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    You aren't married. You're not legally liable for his debt. There's no reason in the world to completely voluntarily put yourself in a position to be. If his financial habits leave too much to doubt, leave him. However, don't mistake your urge to control and dictate with simply being "responsible."

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  6. #5

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    We have a 2 year old daughter. We do live together. He goes through spurts of wanting to budget and pay debt but after a few weeks he breaks that plan.

  7. #6
    Platinum Member DancingFool's Avatar
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    Originally Posted by Jenessamarie
    We have a 2 year old daughter. We do live together. He goes through spurts of wanting to budget and pay debt but after a few weeks he breaks that plan.
    It's probably a good thing you two are not actually married. That way you are not personally liable for his financial issues. As for trying to fix it, honestly you can't. The more you try to the more he'll end up resisting and resenting you and eventually it will wreck your relationship. One idea that might be better is rather than you trying to teach him and budget him, get a neutral party in - like an accountant. Many accountants provide these types of services and some are quite cheap. Even a consultation and a talking to from someone other than you might help. Either a different person or a different approach that another person might offer and get him excited about might help.

    Honestly though, if he is a compulsive spender.....I wouldn't hold my breath about change. Keep your finances separate and don't be surprised if at some point he'll end up in bankruptcy. So keep your finances strictly separate.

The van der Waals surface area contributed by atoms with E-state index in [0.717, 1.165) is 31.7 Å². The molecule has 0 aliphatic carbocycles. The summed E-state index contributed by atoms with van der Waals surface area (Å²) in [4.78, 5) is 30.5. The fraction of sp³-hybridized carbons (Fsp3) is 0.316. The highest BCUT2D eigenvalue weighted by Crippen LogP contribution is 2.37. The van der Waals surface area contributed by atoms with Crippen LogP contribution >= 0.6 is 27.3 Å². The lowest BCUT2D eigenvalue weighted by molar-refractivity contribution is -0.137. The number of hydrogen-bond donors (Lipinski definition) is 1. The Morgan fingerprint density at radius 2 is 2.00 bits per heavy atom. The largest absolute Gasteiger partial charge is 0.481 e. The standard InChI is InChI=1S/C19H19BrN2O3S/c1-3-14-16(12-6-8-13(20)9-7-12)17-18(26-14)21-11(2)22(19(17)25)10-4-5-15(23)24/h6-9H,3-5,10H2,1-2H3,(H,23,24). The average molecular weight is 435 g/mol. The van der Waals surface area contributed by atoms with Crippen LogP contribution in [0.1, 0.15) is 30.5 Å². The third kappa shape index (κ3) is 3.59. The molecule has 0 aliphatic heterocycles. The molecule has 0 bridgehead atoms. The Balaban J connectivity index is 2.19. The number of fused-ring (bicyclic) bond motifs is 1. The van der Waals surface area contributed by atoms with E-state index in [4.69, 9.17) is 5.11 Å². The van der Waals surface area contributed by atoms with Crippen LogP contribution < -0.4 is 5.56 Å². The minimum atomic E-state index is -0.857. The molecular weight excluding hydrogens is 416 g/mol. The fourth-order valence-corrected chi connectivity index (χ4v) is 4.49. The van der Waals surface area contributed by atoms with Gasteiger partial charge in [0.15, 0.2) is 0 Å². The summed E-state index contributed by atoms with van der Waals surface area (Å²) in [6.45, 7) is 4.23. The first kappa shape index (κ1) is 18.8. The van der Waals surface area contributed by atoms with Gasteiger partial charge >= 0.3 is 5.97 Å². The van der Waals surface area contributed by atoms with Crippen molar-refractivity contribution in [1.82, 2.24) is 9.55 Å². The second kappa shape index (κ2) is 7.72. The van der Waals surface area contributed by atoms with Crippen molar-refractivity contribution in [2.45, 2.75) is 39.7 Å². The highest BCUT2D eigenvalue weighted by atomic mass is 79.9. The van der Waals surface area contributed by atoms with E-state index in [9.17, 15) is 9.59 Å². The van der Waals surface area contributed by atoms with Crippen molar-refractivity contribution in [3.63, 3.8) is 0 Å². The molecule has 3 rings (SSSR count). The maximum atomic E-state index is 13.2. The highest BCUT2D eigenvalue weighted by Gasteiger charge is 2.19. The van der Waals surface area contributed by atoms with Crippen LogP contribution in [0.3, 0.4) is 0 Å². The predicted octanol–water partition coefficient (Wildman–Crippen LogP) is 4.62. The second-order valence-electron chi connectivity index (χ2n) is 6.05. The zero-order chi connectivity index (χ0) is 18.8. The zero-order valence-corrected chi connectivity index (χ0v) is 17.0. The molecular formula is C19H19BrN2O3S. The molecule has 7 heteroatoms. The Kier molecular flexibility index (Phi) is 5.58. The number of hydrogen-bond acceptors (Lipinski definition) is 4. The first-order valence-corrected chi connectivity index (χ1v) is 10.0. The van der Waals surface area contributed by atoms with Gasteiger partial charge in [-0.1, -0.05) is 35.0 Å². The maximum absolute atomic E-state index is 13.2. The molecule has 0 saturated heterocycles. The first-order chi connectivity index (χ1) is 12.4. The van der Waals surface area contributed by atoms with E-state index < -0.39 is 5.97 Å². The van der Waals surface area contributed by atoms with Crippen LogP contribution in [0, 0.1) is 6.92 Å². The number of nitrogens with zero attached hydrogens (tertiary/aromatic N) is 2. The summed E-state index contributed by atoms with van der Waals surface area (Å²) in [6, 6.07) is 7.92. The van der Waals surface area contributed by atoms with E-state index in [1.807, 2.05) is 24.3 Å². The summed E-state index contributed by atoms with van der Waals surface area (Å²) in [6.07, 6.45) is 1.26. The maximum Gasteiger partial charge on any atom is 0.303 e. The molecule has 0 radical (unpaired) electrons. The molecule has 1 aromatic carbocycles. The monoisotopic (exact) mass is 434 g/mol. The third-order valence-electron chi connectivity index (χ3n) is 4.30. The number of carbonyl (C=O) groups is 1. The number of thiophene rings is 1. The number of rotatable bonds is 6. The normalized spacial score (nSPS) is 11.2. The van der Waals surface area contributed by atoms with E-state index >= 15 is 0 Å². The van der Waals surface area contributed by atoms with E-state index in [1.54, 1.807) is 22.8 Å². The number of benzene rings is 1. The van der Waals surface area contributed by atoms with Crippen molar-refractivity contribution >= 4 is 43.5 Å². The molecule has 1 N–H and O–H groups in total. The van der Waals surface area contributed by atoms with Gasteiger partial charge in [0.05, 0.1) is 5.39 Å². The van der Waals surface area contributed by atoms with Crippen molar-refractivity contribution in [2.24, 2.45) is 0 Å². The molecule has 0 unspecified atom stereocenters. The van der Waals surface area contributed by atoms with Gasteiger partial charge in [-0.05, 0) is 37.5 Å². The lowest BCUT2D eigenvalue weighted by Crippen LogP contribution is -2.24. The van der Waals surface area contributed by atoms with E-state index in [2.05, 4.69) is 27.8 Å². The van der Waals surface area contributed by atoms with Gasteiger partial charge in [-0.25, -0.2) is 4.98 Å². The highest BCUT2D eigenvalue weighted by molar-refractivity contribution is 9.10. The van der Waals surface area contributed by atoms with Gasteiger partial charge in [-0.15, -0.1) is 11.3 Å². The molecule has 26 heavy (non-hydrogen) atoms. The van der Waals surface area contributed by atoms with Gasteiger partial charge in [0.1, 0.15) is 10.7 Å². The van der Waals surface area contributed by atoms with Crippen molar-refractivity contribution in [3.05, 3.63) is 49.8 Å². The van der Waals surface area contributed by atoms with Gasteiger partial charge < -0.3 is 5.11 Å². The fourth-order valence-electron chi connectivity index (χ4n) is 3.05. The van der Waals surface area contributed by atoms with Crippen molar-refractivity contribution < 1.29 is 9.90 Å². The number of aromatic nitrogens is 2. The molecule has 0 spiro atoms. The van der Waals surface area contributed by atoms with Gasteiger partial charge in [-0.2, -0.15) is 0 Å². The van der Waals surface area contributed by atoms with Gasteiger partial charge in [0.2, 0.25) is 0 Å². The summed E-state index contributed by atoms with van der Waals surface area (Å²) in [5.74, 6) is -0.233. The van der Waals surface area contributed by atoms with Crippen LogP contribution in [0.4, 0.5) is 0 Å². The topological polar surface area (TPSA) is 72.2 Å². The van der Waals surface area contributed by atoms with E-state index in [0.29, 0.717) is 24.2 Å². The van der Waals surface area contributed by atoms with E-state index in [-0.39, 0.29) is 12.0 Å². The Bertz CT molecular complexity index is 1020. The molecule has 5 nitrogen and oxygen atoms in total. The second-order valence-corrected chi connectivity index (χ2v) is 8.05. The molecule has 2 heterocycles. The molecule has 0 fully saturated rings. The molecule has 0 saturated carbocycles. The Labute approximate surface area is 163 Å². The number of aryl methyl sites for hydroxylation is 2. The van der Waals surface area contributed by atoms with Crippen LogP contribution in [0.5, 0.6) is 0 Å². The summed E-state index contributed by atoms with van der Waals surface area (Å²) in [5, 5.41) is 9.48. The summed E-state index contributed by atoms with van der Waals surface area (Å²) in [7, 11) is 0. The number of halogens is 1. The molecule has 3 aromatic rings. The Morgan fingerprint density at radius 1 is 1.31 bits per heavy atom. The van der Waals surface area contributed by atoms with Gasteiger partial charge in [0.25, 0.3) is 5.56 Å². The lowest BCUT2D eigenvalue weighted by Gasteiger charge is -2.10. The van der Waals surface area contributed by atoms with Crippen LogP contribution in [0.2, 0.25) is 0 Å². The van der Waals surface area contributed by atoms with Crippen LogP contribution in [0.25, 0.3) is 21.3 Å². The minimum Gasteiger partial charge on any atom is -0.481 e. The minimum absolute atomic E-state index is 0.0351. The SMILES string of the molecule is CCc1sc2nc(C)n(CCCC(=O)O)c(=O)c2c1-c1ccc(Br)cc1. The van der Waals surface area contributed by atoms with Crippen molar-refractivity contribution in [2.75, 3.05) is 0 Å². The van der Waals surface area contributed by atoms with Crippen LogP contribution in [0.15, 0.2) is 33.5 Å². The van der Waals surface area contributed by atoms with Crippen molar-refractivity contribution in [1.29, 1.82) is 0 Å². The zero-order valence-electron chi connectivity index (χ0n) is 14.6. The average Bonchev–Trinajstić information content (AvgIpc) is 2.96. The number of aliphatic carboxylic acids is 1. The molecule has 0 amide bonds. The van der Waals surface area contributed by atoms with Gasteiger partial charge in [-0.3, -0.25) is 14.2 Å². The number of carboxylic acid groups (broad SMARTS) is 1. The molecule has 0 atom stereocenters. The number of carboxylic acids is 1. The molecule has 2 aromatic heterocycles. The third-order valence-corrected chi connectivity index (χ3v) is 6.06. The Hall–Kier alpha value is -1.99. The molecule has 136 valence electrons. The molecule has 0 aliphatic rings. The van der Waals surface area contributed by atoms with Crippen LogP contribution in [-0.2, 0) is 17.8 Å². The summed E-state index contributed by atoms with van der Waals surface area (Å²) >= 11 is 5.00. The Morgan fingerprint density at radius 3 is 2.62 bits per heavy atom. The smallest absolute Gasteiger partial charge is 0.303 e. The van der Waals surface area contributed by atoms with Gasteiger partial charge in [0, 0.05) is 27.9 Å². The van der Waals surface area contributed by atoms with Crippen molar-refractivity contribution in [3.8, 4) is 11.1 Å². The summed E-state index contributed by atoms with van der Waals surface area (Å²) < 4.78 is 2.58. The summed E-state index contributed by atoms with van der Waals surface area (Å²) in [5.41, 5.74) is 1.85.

8. #7
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    Do you have any sort of legal agreement regarding your finances? Not sure what the laws are in your state, but if common law marriage exists, you could be legally liable for his debts.

    Smart of you to recognize this, but you really need to protect yourself, and your daughter, legally.

  9. #8
    Platinum Member journeynow's Avatar
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    Originally Posted by Jenessamarie
    he told me that he messed up and bout a $300 scope for a gun yesterday.
    Well, he could return the scope, and sell the gun, putting that money toward paying down his debt. But he's not the one on here asking for advice.

    So, here's the thing. You know what he's like (' He has lied to me about how much he spent and he always tells me "I got it" or "I'll figure it out"') and rather than hoping he'll change and feeling hurt when he doesn't (by "messing up", then fessing up), it might be worth your while to make your choices about the relationship as if he were never to change. Would you stay? Because if you knew he would never change, could you stay and not nag and not become resentful? If not, you could choose for you, and move forward with your values and best interests in mind. If, down the road, he changes and proves himself to be changed and reliable at it, then you could consider starting anew. As it stands now, you two have different values when it comes to money, and how to handle it within a partnership.

    You can't change him or hope he'll change, you can only change you, and what you do.